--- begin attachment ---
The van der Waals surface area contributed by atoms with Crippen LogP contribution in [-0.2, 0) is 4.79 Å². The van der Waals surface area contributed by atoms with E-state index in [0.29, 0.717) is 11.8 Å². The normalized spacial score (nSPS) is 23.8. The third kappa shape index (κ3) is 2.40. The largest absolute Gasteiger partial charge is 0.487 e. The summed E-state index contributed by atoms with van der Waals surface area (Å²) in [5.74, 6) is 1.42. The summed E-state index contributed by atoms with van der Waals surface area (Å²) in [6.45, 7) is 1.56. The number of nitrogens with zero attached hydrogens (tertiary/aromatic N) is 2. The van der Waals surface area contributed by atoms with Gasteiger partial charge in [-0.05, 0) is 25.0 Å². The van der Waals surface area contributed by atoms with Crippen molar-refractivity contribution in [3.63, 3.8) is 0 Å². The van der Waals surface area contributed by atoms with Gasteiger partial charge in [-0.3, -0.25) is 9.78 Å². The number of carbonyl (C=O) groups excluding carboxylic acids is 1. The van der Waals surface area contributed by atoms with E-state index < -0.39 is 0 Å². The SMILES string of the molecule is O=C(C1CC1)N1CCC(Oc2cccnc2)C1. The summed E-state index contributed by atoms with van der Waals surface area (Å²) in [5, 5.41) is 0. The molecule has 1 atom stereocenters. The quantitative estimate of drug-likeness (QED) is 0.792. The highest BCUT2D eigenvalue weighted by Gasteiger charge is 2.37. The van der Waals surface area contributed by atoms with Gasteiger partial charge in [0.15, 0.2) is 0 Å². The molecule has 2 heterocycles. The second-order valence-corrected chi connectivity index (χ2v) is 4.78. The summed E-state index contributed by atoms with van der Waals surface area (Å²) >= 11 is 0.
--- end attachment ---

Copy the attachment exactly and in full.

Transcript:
The van der Waals surface area contributed by atoms with Crippen LogP contribution in [-0.2, 0) is 4.79 Å². The van der Waals surface area contributed by atoms with E-state index in [0.29, 0.717) is 11.8 Å². The normalized spacial score (nSPS) is 23.8. The third kappa shape index (κ3) is 2.40. The largest absolute Gasteiger partial charge is 0.487 e. The summed E-state index contributed by atoms with van der Waals surface area (Å²) in [5.74, 6) is 1.42. The summed E-state index contributed by atoms with van der Waals surface area (Å²) in [6.45, 7) is 1.56. The number of nitrogens with zero attached hydrogens (tertiary/aromatic N) is 2. The van der Waals surface area contributed by atoms with Gasteiger partial charge in [-0.05, 0) is 25.0 Å². The van der Waals surface area contributed by atoms with Crippen molar-refractivity contribution in [3.63, 3.8) is 0 Å². The van der Waals surface area contributed by atoms with Gasteiger partial charge in [-0.3, -0.25) is 9.78 Å². The number of carbonyl (C=O) groups excluding carboxylic acids is 1. The van der Waals surface area contributed by atoms with E-state index < -0.39 is 0 Å². The SMILES string of the molecule is O=C(C1CC1)N1CCC(Oc2cccnc2)C1. The summed E-state index contributed by atoms with van der Waals surface area (Å²) in [5, 5.41) is 0. The molecule has 1 atom stereocenters. The quantitative estimate of drug-likeness (QED) is 0.792. The highest BCUT2D eigenvalue weighted by Gasteiger charge is 2.37. The van der Waals surface area contributed by atoms with Gasteiger partial charge in [0.15, 0.2) is 0 Å². The molecule has 2 heterocycles. The second-order valence-corrected chi connectivity index (χ2v) is 4.78. The summed E-state index contributed by atoms with van der Waals surface area (Å²) >= 11 is 0.